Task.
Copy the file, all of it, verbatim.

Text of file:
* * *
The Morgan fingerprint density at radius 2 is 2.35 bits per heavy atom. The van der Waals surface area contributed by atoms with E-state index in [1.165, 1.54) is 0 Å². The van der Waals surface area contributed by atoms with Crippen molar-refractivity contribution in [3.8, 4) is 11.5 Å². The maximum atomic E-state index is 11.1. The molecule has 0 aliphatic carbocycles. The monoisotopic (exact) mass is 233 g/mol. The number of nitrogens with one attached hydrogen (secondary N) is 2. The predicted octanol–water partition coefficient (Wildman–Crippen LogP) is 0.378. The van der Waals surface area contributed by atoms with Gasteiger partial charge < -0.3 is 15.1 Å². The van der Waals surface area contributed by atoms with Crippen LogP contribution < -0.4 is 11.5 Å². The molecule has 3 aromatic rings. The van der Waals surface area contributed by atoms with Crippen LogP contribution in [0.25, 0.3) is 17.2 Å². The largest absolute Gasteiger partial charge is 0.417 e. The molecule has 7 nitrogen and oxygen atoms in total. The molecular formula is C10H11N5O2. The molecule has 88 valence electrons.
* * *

The Morgan fingerprint density at radius 2 is 2.35 bits per heavy atom. The van der Waals surface area contributed by atoms with E-state index in [1.165, 1.54) is 0 Å². The van der Waals surface area contributed by atoms with Crippen molar-refractivity contribution in [3.8, 4) is 11.5 Å². The maximum atomic E-state index is 11.1. The molecule has 0 aliphatic carbocycles. The monoisotopic (exact) mass is 233 g/mol. The number of nitrogens with one attached hydrogen (secondary N) is 2. The predicted octanol–water partition coefficient (Wildman–Crippen LogP) is 0.378. The van der Waals surface area contributed by atoms with Gasteiger partial charge < -0.3 is 15.1 Å². The van der Waals surface area contributed by atoms with Crippen LogP contribution < -0.4 is 11.5 Å². The molecule has 3 aromatic rings. The van der Waals surface area contributed by atoms with Crippen LogP contribution in [0.25, 0.3) is 17.2 Å². The largest absolute Gasteiger partial charge is 0.417 e. The molecule has 7 nitrogen and oxygen atoms in total. The molecular formula is C10H11N5O2. The molecule has 88 valence electrons.